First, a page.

Carver County deputies who shot, killed Chanhassen teen won’t be charged
Two Carver County sheriffs deputies wont face criminal charges related to the July shooting of 16-year-old Archer Amorosi, a suicidal teen who died after a brief standoff outside his mothers Chanhassen home.
Deputies Travis Larson and Cpl. Jacob Hodge acted legally when they fired several rounds at Archer after he ran out the front door holding a hatchet and a handgun-style BB gun and refused commands to drop them, said Carver County Attorney Mark Metz.
Unfortunately, once Archer charged at Corporal Hodge in a full sprint with the hatchet, less than lethal force was no longer a plausible option, Metz said. Their actions are reasonable under law and there is no legal basis to charge either with a crime.
He publicly announced the decision after meeting with Amorosis parents at his office.
Although Carver County deputies did not activate body camera footage, South Minnetonka police body cameras recorded audio of the incident, including the final moments.
Drop it, drop it, stop, get your hands in the air, drop it, drop it! multiple deputies can be heard yelling throughout the audio, according to a report.
Shoot! Shoot! Amorosi can be heard in response.
An investigation by the Minnesota Bureau of Criminal Apprehension (BCA) found the July 13 incident began after Kara Amorosi called 911 to report that her son was suicidal and carrying around knives and a baseball bat.
According to the 911 transcript, Kara Amorosi reported that her son was being violent and destructive. Hes going to do something bad, she told the dispatcher, adding that Archer had locked her in the garage. Hes not well right now, she later told the dispatcher. Im worried for him.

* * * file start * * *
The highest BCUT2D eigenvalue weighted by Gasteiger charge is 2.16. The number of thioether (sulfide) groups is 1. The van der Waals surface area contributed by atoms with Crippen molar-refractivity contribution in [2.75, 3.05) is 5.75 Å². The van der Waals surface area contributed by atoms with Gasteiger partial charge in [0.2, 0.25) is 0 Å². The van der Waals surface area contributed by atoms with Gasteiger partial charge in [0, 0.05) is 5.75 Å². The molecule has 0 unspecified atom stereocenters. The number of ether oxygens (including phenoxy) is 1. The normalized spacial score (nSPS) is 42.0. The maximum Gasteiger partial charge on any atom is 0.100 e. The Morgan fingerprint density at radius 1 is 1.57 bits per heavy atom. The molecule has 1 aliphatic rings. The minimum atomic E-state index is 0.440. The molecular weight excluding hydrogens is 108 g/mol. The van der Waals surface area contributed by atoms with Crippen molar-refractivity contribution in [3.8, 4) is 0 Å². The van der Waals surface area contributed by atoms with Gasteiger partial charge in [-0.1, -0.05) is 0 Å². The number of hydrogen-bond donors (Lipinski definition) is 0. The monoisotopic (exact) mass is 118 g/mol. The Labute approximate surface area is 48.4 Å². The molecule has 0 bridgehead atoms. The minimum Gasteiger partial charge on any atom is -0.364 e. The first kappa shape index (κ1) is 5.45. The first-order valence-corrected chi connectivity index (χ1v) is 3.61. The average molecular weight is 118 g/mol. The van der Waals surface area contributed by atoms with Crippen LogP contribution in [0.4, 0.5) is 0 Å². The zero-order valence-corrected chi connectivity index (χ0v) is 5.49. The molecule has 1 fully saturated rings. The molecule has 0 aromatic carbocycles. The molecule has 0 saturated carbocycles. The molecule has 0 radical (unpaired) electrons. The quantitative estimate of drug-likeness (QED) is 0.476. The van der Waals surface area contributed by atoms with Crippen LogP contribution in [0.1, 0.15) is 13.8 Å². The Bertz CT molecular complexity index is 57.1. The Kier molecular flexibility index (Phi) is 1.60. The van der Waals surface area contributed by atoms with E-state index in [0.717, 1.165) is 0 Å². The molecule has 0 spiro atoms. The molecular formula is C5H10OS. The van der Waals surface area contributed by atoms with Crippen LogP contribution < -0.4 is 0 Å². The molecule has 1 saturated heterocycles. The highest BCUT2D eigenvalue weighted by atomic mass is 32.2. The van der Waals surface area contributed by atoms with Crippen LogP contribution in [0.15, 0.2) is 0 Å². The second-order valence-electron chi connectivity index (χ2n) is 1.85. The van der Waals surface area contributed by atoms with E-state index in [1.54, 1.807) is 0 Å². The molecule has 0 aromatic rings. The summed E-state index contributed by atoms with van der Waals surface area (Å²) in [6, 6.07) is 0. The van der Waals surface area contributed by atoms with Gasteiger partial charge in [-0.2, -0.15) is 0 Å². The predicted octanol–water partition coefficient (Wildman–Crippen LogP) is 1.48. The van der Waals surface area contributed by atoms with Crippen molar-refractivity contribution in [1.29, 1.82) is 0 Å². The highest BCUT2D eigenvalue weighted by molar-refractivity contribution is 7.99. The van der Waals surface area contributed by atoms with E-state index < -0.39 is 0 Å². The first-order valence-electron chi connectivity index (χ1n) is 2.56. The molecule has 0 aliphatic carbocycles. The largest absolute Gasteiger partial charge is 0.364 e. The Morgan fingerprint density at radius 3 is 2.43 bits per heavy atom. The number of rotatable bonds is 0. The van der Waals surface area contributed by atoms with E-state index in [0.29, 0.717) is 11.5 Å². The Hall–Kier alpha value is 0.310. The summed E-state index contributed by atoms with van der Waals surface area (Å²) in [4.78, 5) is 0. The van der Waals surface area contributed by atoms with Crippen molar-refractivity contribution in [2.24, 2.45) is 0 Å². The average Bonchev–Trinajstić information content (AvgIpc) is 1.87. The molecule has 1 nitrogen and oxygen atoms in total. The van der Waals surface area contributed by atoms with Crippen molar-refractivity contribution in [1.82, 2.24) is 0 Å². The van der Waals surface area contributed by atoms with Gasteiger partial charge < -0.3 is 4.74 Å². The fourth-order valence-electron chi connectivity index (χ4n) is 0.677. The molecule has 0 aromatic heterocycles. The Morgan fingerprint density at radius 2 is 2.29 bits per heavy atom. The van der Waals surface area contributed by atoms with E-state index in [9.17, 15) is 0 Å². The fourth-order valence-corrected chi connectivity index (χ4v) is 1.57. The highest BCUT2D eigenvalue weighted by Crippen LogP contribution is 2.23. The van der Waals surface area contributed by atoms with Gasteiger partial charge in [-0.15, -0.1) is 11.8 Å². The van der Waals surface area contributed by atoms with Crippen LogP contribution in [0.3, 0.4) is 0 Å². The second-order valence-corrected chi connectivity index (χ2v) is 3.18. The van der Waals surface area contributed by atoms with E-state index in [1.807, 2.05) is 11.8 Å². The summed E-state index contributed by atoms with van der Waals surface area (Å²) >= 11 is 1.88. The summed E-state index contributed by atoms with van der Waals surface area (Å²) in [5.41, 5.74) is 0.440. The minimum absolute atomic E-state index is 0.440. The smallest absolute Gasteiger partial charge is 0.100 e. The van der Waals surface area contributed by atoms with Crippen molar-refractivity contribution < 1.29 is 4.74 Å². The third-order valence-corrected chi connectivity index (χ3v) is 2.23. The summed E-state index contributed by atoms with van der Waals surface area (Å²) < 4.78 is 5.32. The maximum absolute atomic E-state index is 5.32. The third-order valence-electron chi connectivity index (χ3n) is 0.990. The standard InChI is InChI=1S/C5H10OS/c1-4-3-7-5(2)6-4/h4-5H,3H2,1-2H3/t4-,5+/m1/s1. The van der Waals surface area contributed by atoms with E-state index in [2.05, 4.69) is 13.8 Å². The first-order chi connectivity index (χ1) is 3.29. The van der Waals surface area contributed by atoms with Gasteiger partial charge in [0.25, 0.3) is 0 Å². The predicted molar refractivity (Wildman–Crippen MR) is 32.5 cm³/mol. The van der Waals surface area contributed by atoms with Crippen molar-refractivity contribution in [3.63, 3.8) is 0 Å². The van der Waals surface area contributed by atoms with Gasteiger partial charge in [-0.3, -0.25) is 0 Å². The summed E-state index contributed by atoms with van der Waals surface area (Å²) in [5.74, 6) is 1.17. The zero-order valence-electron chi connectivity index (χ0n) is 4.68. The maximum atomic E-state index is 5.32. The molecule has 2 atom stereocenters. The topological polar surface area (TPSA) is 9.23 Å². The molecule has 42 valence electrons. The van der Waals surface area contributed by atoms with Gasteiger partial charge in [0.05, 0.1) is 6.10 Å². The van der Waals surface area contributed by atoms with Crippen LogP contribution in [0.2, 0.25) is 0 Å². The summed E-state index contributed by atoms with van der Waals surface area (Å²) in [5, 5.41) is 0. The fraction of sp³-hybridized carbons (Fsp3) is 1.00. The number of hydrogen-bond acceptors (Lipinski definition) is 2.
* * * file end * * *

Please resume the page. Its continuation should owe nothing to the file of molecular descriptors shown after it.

Archers father, Don Amorosi, called 911 the day before the shooting to report that his son had become enraged after losing his car privileges. He also told the dispatcher that Archer had not taken his medication for depression and attention-deficit hyperactivity disorder (ADHD).
Amorosi warned dispatchers that Archer was hostile toward law enforcement, but assured them that he didnt have access to any firearms on the property other than an airsoft pellet gun.
Hed first attempted to a call a mental health crisis center, but they said the situation did not meet their requirements for a medical transport and encouraged him to call police. Amorosi wanted responders to de-escalate the situation and worried that an active police response might have the opposite effect.
I fear that SWAT people are gonna go in and kick the door down and shoot him, he told the dispatcher.
Less than 24 hours later, a version of that scenario played out on Archers front lawn.
Don Amorosi is certain it could have turned out differently
If they had slowed down and brought [mental health] professionals, no one would be dead, he said in an interview.
Archer was a standout athlete and incoming junior at Minnetonka High School, where he played lacrosse and football.
On the one month anniversary of Archers death, Don Amorosi stood before the Chanhassen City Council demanding action from elected officials.
Our kids cannot be killed by those who are here to protect and serve, he said. We cannot second-guess, as parents, whether it is safe to call upon law enforcement under any circumstance.
Liz Sawyer 612-673-4648